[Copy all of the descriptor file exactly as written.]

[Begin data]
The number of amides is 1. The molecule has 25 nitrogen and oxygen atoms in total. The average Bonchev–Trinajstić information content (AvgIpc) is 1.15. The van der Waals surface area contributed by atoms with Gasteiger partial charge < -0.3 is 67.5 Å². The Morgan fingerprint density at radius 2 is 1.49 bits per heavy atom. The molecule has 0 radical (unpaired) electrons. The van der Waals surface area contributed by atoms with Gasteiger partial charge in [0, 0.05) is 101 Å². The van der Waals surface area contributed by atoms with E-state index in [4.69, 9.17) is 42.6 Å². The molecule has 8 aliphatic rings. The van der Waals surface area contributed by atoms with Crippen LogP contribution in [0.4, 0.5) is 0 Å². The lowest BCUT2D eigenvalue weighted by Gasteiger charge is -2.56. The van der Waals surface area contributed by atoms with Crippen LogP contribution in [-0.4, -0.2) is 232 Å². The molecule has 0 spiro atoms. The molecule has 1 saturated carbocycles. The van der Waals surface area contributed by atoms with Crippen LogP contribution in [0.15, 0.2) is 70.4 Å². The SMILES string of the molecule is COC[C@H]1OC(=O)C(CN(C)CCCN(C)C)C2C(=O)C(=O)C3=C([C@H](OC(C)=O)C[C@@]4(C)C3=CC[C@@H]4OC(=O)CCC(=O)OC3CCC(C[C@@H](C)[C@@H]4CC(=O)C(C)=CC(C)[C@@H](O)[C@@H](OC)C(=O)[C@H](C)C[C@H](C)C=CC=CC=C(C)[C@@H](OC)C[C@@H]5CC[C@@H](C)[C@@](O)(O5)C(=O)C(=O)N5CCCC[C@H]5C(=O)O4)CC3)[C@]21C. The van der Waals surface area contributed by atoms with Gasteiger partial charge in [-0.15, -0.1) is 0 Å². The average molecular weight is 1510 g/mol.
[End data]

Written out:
The number of amides is 1. The molecule has 25 nitrogen and oxygen atoms in total. The average Bonchev–Trinajstić information content (AvgIpc) is 1.15. The van der Waals surface area contributed by atoms with Gasteiger partial charge < -0.3 is 67.5 Å². The Morgan fingerprint density at radius 2 is 1.49 bits per heavy atom. The molecule has 0 radical (unpaired) electrons. The van der Waals surface area contributed by atoms with Gasteiger partial charge in [0, 0.05) is 101 Å². The van der Waals surface area contributed by atoms with E-state index in [4.69, 9.17) is 42.6 Å². The molecule has 8 aliphatic rings. The van der Waals surface area contributed by atoms with Crippen LogP contribution in [0.4, 0.5) is 0 Å². The lowest BCUT2D eigenvalue weighted by Gasteiger charge is -2.56. The van der Waals surface area contributed by atoms with Crippen LogP contribution in [-0.4, -0.2) is 232 Å². The molecule has 0 spiro atoms. The molecule has 1 saturated carbocycles. The van der Waals surface area contributed by atoms with Crippen LogP contribution in [0.15, 0.2) is 70.4 Å². The SMILES string of the molecule is COC[C@H]1OC(=O)C(CN(C)CCCN(C)C)C2C(=O)C(=O)C3=C([C@H](OC(C)=O)C[C@@]4(C)C3=CC[C@@H]4OC(=O)CCC(=O)OC3CCC(C[C@@H](C)[C@@H]4CC(=O)C(C)=CC(C)[C@@H](O)[C@@H](OC)C(=O)[C@H](C)C[C@H](C)C=CC=CC=C(C)[C@@H](OC)C[C@@H]5CC[C@@H](C)[C@@](O)(O5)C(=O)C(=O)N5CCCC[C@H]5C(=O)O4)CC3)[C@]21C. The van der Waals surface area contributed by atoms with Gasteiger partial charge in [-0.15, -0.1) is 0 Å². The average molecular weight is 1510 g/mol.